The photographer to Ira Latour, 1956
Acquired by the present owner from the above, 1991
Other variants of this image:
John Szarkowski, Dorothea Lange (The Museum of Modern Art, 1966, in conjunction with the exhibition), p. 28
Therese Thau Heyman, Celebrating a Collection: The Work of Dorothea Lange (The Oakland Museum, 1978, in conjunction with the exhibition), p. 47
Dorothea Lange: Photographs of a Lifetime (Aperture, 1982), cover and p. 122
Therese Thau Heyman, Sandra S. Phillips, and John Szarkowski, Dorothea Lange: American Photographs (San Francisco Museum of Modern Art, 1994, in conjunction with the exhibition), pl. 32
Keith F. Davis, The Photographs of Dorothea Lange (Kansas City, 1995), p. 55
Dorothea Lange: The Human Face (Paris, 1998, in conjunction with the exhibition), front cover, frontispiece, and p. 49
Pierre Borhan, Dorothea Lange: The Heart and Mind of a Photographer (Boston, 2002), p. 135 and 189
Elizabeth Partridge, ed., Dorothea Lange: A Visual Life (Washington, D. C., 1994), p. 82
Mark Durden, Dorothea Lange 55 (New York, 2001), p. 105
John Szarkowski, Photography Until Now (The Museum of Modern Art, 1989, in conjunction with the exhibition), p. 217
This large print of one of Lange's most memorable images comes originally from the collection of West Coast photographer Ira Latour (b. 1919). Intimately involved in the photographic community in the Bay Area, Latour counted among his friends and colleagues Dorothea Lange, Ansel Adams, Edward and Brett Weston, Dody Thompson, Minor White, Wynn Bullock, and John Gutmann. Latour's extensive work with photography began in 1929, when he took his first private lessons. During World War II, Latour was in charge of gun cameras and aerial photography in a squadron of P-38 Lockheed Lightning fighter planes, and served in 12 campaigns during a three-year period. Upon his return from Europe in 1945, Latour enrolled in Ansel Adams's first class at the California School of Fine Arts, and later studied with Minor White and Edward Weston. After his studies he taught and organized lectures and symposiums that included many notable photographers. During Latour's long career, he has been a photographer, teacher, lecturer, filmmaker, curator, writer, and art historian.According to Latour, the present photograph 'was acquired in 1956, fifty-one years ago, coinciding with a symposium I organized [and moderated] at San Francisco State College [now University] with Ansel Adams, Imogen Cunningham, Pirkle Jones, Ruth Marion Baruch, and Wayne Miller. Dorothea was to have been on the panel but couldn't make it due to illness.' The symposium explored the question, 'Is There a West Coast Photography?'
In February of 1940, shortly after she stopped working for the FSA, Dorothea Lange was appointed Head Photographer for the Bureau of Agricultural Economics (BAE), a division of the Department of Agriculture. Lange took a number of trips through California and Arizona, documenting agricultural communities and their daily lives. This short-lived position lasted less than one year, but produced approximately 200 negatives, including the negative for the photograph offered here.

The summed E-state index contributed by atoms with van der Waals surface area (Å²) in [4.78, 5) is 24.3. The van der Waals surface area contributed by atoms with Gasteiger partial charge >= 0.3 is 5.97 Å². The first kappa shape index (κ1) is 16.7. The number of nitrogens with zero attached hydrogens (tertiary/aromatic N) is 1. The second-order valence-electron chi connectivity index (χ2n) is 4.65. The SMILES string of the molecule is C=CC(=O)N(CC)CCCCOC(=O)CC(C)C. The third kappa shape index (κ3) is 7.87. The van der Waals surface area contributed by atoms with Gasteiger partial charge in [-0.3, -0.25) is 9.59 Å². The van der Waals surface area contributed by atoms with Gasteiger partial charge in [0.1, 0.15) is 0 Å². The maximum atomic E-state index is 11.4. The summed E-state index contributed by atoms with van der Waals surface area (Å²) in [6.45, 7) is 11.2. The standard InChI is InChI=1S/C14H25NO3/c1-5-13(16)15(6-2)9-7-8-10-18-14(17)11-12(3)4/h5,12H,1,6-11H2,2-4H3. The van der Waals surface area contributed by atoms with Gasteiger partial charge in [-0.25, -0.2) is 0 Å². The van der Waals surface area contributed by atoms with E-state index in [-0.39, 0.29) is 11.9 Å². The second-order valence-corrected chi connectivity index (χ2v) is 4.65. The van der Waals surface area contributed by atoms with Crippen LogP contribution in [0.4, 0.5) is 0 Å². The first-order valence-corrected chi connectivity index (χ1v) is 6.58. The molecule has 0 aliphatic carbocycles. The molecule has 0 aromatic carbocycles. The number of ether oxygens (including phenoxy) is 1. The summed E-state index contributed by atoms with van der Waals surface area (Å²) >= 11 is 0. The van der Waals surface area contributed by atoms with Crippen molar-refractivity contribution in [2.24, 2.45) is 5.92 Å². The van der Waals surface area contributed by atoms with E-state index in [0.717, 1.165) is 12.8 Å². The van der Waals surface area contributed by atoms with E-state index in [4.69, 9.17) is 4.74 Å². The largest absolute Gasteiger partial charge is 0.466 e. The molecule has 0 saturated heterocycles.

The description that accompanies this negative at the Oakland Museums online guide to the Dorothea Lange collection reads, 'Migratory cotton picker with his sack slung over his shoulder rests at the scales before returning to work in the field.' Lange has also captioned the image 'Resting at cotton wagon before returning to work in the field. He has been picking cotton all day. A good picker earns about two dollars a day working, at this time of year, about ten hours. This is an area of rapidly expanding commercial cotton culture' (The Photographs of Dorothea Lange, p. 55).
Eloy, an agricultural town in southern Arizona, was one of the many stops on the road for the migratory worker during the Great Depression. Lange's captions refer to it as a 'raw cotton town.' Like so many of her images of the 1930s and 40s, this portrait emphasizes, through the sitter's body language and rough exterior, the daily struggles of survival that so many endured during that time.
Dorothea Lange: The Heart and Mind of a Photographer illustrates a full-frame cropping of the print offered here. In his essay, 'Dorothea Lange: Homage to Reality,' Sam Stourdzé emphasizes Lange's skill in the darkroom, stating that, '. . . in her studio, she cropped [the image offered here], concentrating on the face partly hidden by her subject's hand. The result is very effective, proving that Lange was a virtuoso in the matter of framing and cropping' (p. 189).
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